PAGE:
examples.phase.impingement.mesh40x1ΒΆ

Solve for the impingement of two grains in one dimension.

In this example we solve a coupled phase and orientation equation on a one dimensional grid. This is another aspect of the model of Warren, Kobayashi, Lobkovsky and Carter [13]

>>> from fipy import CellVariable, ModularVariable, Grid1D, TransientTerm, DiffusionTerm, ExplicitDiffusionTerm, ImplicitSourceTerm, GeneralSolver, Viewer
>>> from fipy.tools import numerix
>>> nx = 40
>>> Lx = 2.5 * nx / 100.
>>> dx = Lx / nx
>>> mesh = Grid1D(dx=dx, nx=nx)

This problem simulates the wet boundary that forms between grains of different orientations. The phase equation is given by

\tau_{\phi} \frac{\partial \phi}{\partial t}
= \alpha^2 \nabla^2 \phi + \phi ( 1 - \phi ) m_1 ( \phi , T)
- 2 s \phi | \nabla \theta | - \epsilon^2 \phi | \nabla \theta |^2

where

m_1(\phi, T) = \phi - \frac{1}{2} - T \phi ( 1 - \phi )

and the orientation equation is given by

P(\epsilon | \nabla \theta |) \tau_{\theta} \phi^2
\frac{\partial \theta}{\partial t}
= \nabla \cdot \left[ \phi^2 \left( \frac{s}{| \nabla \theta |}
+ \epsilon^2 \right) \nabla \theta \right]

where

P(w) = 1 - \exp{(-\beta w)} + \frac{\mu}{\epsilon} \exp{(-\beta w)}

The initial conditions for this problem are set such that \phi = 1 for 0 \le x \le L_x and

\theta = \begin{cases}
1 & \text{for $0 \le x < L_x / 2$,} \\
0 & \text{for $L_x / 2 \le x \le L_x$.}
\end{cases}

Here the phase and orientation equations are solved with an explicit and implicit technique respectively.

The parameters for these equations are

>>> timeStepDuration = 0.02
>>> phaseTransientCoeff = 0.1
>>> thetaSmallValue = 1e-6
>>> beta = 1e5
>>> mu = 1e3
>>> thetaTransientCoeff = 0.01
>>> gamma= 1e3
>>> epsilon = 0.008
>>> s = 0.01
>>> alpha = 0.015

The system is held isothermal at

>>> temperature = 1.

and is initially solid everywhere

>>> phase = CellVariable(
...     name='phase field',
...     mesh=mesh,
...     value=1.
...     )

Because theta is an S^1-valued variable (i.e. it maps to the circle) and thus intrinsically has 2\pi-periodicity, we must use ModularVariable instead of a CellVariable. A ModularVariable confines theta to -\pi < \theta \le \pi by adding or subtracting 2\pi where necessary and by defining a new subtraction operator between two angles.

>>> theta = ModularVariable(
...     name='theta',
...     mesh=mesh,
...     value=1.,
...     hasOld=1
...     )

The left and right halves of the domain are given different orientations.

>>> theta.setValue(0., where=mesh.cellCenters[0] > Lx / 2.)

The phase equation is built in the following way.

>>> mPhiVar = phase - 0.5 + temperature * phase * (1 - phase)

The source term is linearized in the manner demonstrated in examples.phase.simple (Kobayashi, semi-implicit).

>>> thetaMag = theta.old.grad.mag
>>> implicitSource = mPhiVar * (phase - (mPhiVar < 0))
>>> implicitSource += (2 * s + epsilon**2 * thetaMag) * thetaMag

The phase equation is constructed.

>>> phaseEq = TransientTerm(phaseTransientCoeff) \
...   == ExplicitDiffusionTerm(alpha**2) \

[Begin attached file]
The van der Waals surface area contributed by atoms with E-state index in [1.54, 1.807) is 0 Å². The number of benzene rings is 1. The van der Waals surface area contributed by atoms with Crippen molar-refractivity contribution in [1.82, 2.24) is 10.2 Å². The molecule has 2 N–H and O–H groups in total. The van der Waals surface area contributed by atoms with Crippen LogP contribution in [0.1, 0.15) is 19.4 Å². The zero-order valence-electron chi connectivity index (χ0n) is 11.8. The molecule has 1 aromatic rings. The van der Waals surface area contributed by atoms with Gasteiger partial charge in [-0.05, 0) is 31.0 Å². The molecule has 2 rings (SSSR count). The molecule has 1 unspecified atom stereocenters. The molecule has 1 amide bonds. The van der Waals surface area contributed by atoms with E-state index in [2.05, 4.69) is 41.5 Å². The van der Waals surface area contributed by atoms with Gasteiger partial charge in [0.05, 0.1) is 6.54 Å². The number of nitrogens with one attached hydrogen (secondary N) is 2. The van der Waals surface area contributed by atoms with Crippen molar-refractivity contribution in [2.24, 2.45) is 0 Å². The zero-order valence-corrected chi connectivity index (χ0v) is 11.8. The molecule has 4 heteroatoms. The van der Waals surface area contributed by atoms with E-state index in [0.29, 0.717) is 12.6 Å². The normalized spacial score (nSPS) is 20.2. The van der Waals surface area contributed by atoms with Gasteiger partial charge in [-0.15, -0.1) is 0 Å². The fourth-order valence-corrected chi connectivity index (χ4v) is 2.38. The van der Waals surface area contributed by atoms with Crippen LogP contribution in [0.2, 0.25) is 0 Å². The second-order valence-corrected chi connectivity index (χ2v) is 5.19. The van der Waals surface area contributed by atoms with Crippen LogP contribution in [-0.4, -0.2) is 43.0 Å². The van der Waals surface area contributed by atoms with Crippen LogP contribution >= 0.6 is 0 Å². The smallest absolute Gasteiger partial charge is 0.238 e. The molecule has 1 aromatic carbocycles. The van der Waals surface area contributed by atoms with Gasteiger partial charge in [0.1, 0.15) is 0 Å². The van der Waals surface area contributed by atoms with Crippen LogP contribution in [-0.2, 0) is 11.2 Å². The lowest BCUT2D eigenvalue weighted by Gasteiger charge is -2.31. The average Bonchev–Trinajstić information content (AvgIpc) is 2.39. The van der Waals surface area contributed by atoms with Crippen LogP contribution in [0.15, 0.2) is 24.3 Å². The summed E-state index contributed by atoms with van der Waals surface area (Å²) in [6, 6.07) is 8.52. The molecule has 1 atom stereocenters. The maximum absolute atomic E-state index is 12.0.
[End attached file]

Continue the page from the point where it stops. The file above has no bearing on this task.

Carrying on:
...      - ImplicitSourceTerm(implicitSource) \
...      + (mPhiVar > 0) * mPhiVar * phase

The theta equation is built in the following way. The details for this equation are fairly involved, see J. A. Warren et al.. The main detail is that a source must be added to correct for the discretization of theta on the circle.

>>> phaseMod = phase + ( phase < thetaSmallValue ) * thetaSmallValue
>>> phaseModSq = phaseMod * phaseMod
>>> expo = epsilon * beta * theta.grad.mag
>>> expo = (expo < 100.) * (expo - 100.) + 100.
>>> pFunc = 1. + numerix.exp(-expo) * (mu / epsilon - 1.)
>>> phaseFace = phase.arithmeticFaceValue
>>> phaseSq = phaseFace * phaseFace
>>> gradMag = theta.faceGrad.mag
>>> eps = 1. / gamma / 10.
>>> gradMag += (gradMag < eps) * eps
>>> IGamma = (gradMag > 1. / gamma) * (1 / gradMag - gamma) + gamma
>>> diffusionCoeff = phaseSq * (s * IGamma + epsilon**2)

The source term requires the evaluation of the face gradient without the modular operator. thetafaceGradNoMod evaluates the gradient without modular arithmetic.

>>> thetaGradDiff = theta.faceGrad - theta.faceGradNoMod
>>> sourceCoeff = (diffusionCoeff * thetaGradDiff).divergence

Finally the theta equation can be constructed.

>>> thetaEq = TransientTerm(thetaTransientCoeff * phaseModSq * pFunc) == \
...           DiffusionTerm(diffusionCoeff) \
...           + sourceCoeff

If the example is run interactively, we create viewers for the phase and orientation variables.

>>> if __name__ == '__main__':
...     phaseViewer = Viewer(vars=phase, datamin=0., datamax=1.)
...     thetaProductViewer = Viewer(vars=theta,
...                                 datamin=-numerix.pi, datamax=numerix.pi)
...     phaseViewer.plot()
...     thetaProductViewer.plot()

we iterate the solution in time, plotting as we go if running interactively,

>>> steps = 10
>>> from builtins import range
>>> for i in range(steps):
...     theta.updateOld()
...     thetaEq.solve(theta, dt = timeStepDuration)
...     phaseEq.solve(phase, dt = timeStepDuration)
...     if __name__ == '__main__':
...         phaseViewer.plot()
...         thetaProductViewer.plot()

The solution is compared with test data. The test data was created with steps = 10 with a FORTRAN code written by Ryo Kobayashi for phase field modeling. The following code opens the file mesh40x1.gz extracts the data and compares it with the theta variable.

>>> import os
>>> from future.utils import text_to_native_str
>>> testData = numerix.loadtxt(os.path.splitext(__file__)[0] + text_to_native_str('.gz'))
>>> testData = CellVariable(mesh=mesh, value=testData)
>>> print(theta.allclose(testData))
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Last updated on Jun 15, 2022. Created using Sphinx 5.0.1.